Somebody other than Chipper will have to solve Halladay
Now that the Braves have squandered the chance to steal a series-opening victory with Brandon Beachy on the mound, they will return to Citizens Bank Park tonight hoping to take advantage of the recently most-vulnerable member of the Phillies Big Three.
Roy Halladay enters tonight’s start 3-2 with a 4.41 ERA over his past five starts. It’s safe to say he hasn’t enjoyed the same recent success encountered by Monday night’s victor Cole Hamels (5-0, 0.49 ERA in his past five starts) or Wednesday’s scheduled starter Roy Oswalt (5-0, 1.25 in his past six starts).
So there is some reason for optimism if you choose to overlook the fact that, well Halladay will be facing the Braves.
In four career appearances (three starts) against the Braves, Halladay has gone 3-0 with an 0.63 ERA. The two runs he surrendered in these games were compiled over the course of 11 years and both came courtesy of the solo home runs hit by Chipper Jones — July 20, 1999 @ Toronto, July 5, 2010 @ Philadelphia.
Jones’ first-inning homer during that post-Independence Day game played two months ago accounted for the one of the 10 hits Halladay has surrendered while posting complete-game victories in both of the two starts made against the Braves this year.
While pitching for the Blue Jays at Turner Field last year, Halladay fell victim to the National League game and had to be pinch hit for after limiting the Braves to five hits over seven scoreless innings.
So over the course of the three starts Halladay has made against the Braves within these past two seasons, he has completed 25 innings, surrendered 15 hits and allowed just the one run.
Forget what I said about vulnerable. The Braves can only hope that the big right-hander is due to prove mortal against them tonight, while opposing the latest Atlanta rookie to be thrown into the thick of a postseason chase.
When Mike Minor takes the mound tonight to make his eighth career start, he’ll look like a grizzled veteran in comparison to Beachy, who made his 22nd career professional start while experiencing his Major League debut last night.
This is what prompted me to greet Tommy Hanson yesterday with, “What’s up old man?”
Hanson will be making the 53rd Major League start of his career during Wednesday’s series finale. Beachy and Minor have combined for 55 starts at the professional level.
Entering this series, the Braves
projected starters had totaled 174 professional starts.
Halladay, Oswalt and Hamels had totaled 376 Major League wins.
It seems like an obvious mismatch on paper. But as we witnessed yet again last night, anything can happen on any given night.
If Jason Heyward secures Shane Victorino’s slicing and knuckling fifth-inning fly ball, Beachy might have allowed just one run in an effective five-inning effort that might have set the stage for these teams to battle beyond the ninth inning.
But Heyward’s three-base error opened the door for the Phillies to tally a pair of unearned runs in the fifth and preserve Hamels’ strong eight-inning effort, which was aided by three double-play groundouts.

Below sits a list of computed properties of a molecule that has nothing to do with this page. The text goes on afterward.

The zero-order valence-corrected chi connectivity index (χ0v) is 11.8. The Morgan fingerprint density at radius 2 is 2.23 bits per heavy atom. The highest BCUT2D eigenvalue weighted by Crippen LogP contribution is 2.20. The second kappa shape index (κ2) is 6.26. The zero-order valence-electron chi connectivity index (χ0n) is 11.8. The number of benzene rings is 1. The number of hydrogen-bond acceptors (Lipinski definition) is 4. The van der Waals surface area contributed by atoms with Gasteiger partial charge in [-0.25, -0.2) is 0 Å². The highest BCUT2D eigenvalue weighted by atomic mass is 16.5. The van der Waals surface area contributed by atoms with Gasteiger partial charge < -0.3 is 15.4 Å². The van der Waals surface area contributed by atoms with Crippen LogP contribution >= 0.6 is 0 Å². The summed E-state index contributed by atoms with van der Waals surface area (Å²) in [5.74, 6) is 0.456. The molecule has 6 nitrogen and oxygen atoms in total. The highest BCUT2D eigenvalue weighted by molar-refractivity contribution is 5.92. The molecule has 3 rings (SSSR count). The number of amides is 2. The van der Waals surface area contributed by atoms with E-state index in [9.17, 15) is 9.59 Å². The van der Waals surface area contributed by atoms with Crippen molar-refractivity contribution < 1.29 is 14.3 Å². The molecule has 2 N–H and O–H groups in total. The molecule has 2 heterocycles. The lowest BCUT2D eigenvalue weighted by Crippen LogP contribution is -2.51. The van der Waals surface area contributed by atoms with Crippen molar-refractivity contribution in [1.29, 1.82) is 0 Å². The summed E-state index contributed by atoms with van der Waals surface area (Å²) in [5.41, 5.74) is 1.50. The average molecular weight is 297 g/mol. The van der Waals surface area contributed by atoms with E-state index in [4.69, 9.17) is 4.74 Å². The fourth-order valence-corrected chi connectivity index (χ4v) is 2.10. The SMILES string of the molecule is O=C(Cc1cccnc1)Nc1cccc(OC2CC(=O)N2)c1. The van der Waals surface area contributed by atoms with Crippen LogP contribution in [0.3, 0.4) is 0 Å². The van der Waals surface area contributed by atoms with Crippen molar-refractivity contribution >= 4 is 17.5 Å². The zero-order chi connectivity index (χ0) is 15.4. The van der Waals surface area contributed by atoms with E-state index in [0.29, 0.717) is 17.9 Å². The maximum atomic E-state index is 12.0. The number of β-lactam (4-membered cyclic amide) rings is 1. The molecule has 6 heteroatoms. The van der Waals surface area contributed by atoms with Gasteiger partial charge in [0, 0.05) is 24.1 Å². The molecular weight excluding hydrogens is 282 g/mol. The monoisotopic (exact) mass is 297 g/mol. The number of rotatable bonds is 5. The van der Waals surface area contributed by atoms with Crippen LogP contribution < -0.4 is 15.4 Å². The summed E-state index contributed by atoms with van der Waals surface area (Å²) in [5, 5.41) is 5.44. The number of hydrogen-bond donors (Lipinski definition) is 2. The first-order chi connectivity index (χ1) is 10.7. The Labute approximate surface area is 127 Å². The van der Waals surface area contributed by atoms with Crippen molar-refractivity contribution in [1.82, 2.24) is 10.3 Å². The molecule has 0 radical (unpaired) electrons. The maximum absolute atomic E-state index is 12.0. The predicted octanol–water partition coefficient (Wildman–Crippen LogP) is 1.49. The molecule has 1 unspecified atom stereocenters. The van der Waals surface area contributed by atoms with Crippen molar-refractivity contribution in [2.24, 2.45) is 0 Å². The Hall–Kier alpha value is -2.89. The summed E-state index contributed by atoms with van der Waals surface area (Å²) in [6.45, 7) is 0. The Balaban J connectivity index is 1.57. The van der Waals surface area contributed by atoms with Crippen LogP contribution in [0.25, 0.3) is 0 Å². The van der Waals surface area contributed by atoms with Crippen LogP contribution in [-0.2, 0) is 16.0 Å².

Martin Prado accounted for two of those twin-killings while once again providing the appearance that his body is pretty well beat up as we near the end of the season. There’s no doubt that his right pinky finger (fractured on July 30) is still bothering him.
But the All-Star second baseman has also provided reason to believe that his legs are fatiguing down the stretch. He has recorded just eight hits in his past 33 at-bats and been held hitless in five of his past seven games.
Still you can never question the determination and attitude shown by Prado, who still stands as the club’s most valuable player this year.
Now let’s get back to those double plays. The most costly was undoubtedly the one that killed the second-inning that started so promising, with the Braves collecting three of the six hits that Hamels would allow.
Matt Diaz followed Brian McCann’s RBI double with a single that put runners at the corners with nobody out. Alex Gonzalez struck out before Melky Cabrera grounded into a double play.
Before going any further, I have to ask, was Melky even in the view of the television cameras when Diaz raced into left center-field to rob Placido Polanco with a sliding catch in the first inning?
Maybe the better question would be, “Why was Melky even back in the starting lineup for last night’s game?”
Dating back to the start of the Cardinals series, I’ve felt the Braves would be best served to have Nate McLouth in the lineup on a daily basis. My thought is that he should play center against left-handed starters and move to left, while Rick Ankiel starts in center when the opponent starts a right-handed pitcher.
We’ll likely see Ankiel and McLouth in the same lineup tonight. But when the Braves have faced a left-handed pitcher Cabrera has managed to keep finding his name in the lineup.
McLouth has hit just .135 against left-handers this year. He’s been hitless in the four at-bats he’s totaled against them this month. But hasn’t the rejuvenated success he has experienced this month (.324 batting average and three homers) at least earned him more of an opportunity to prove that he can also hit left-handers now?
Cabrera has batted .190 over the course of his past 20 games. The switch-hitting outfielder hit .268 against left-handers through the end of July, but has since batted just .152 (7-for-46) against them.
There are no guarantees that McLouth will suddenly prove successful against left-handers. But it seems pretty safe to assume that he would provide better defense and prove to be at least as productive as Cabrera has been against southpaws.